Monitoring and Managing Diabetes and High Blood Pressure
Posted Jun 02 2010 12:00am
People with diabetes should have their blood pressure monitored and managed aggressively, a leading nephrologist told a group of Sinai Hospital physicians last week.
George Bakris, M.D . presented on “Updates in Treatment Goals for the Diabetic Hypertensive” at Sinai Hospital ’s Grand Rounds. Dr. Bakris is the Director of Hypertension Center and a professor at the University of Chicago Medical Center . The presentation was dedicated to the numerous accomplishments of longtime Sinai Hospital physician Leon Kassel, M.D.
There is a significant increase in mortality rates for patients in a hospital who have both diabetes and hypertension. Untreated high blood pressure increases the likelihood of a heart attack or stroke. That’s one of the reasons why physicians need to get patients’ blood pressure controlled, which can be accomplished through medication, Dr. Bakris says.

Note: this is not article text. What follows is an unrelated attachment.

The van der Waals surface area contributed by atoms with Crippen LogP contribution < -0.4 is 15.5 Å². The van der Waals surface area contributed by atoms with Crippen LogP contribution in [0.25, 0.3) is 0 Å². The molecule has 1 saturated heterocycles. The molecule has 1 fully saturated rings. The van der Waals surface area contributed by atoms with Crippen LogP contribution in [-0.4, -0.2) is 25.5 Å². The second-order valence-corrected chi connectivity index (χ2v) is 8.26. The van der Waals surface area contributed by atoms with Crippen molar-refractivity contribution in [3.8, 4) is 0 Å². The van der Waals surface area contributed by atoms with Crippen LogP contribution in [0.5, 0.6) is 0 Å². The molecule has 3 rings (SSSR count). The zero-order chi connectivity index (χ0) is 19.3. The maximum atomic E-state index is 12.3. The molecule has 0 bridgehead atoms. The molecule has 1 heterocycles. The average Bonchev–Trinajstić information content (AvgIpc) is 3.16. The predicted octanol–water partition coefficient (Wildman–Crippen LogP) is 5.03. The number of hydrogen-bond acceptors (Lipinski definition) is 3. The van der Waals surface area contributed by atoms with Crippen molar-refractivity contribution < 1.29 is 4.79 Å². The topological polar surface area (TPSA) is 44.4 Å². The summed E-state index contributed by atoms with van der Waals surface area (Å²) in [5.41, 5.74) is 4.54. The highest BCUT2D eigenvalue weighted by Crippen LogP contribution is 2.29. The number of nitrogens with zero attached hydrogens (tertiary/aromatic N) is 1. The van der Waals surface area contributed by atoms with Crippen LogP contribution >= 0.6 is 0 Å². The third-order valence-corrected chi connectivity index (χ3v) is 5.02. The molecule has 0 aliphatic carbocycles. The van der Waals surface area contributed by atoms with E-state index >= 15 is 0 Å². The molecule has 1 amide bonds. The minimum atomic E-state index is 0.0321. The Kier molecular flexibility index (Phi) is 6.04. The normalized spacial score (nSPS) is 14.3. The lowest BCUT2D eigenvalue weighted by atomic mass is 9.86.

According to the American Heart Association , 77 percent of first-time stroke victims have a blood pressure of over 140/90. The recommendations for blood pressure levels in those with diabetes and chronic kidney disease (without proteinuria ) should be less than 140/90, Dr. Bakris says.
“If your patient doesn’t have proteinuria, treat the blood pressure and lipids with the simplest medications and get it below 140/90,” he says.
Diabetes and high blood pressure are risk factors for kidney disease. Those with diabetes should be monitored for microalbuminuria , or small amounts of a protein called albumin in the urine, although physicians should be careful to not jump to conclusions.
“Microalbuminuria does not by itself indicase kidney disease,” Dr. Bakris says. “It is a risk marker, not a risk factor. If you take care of the heart and the brain the kidneys will come along for the ride.”
Both patients and health care providers also need to remember to take blood pressure accurately.
“The patients’ back should be support with both feet on the floor,” Dr. Bakris reminded the physicians. He’s a believer in letting patients use home blood pressure kits.
“Taking blood pressure at home empowers the patient with information,” he says.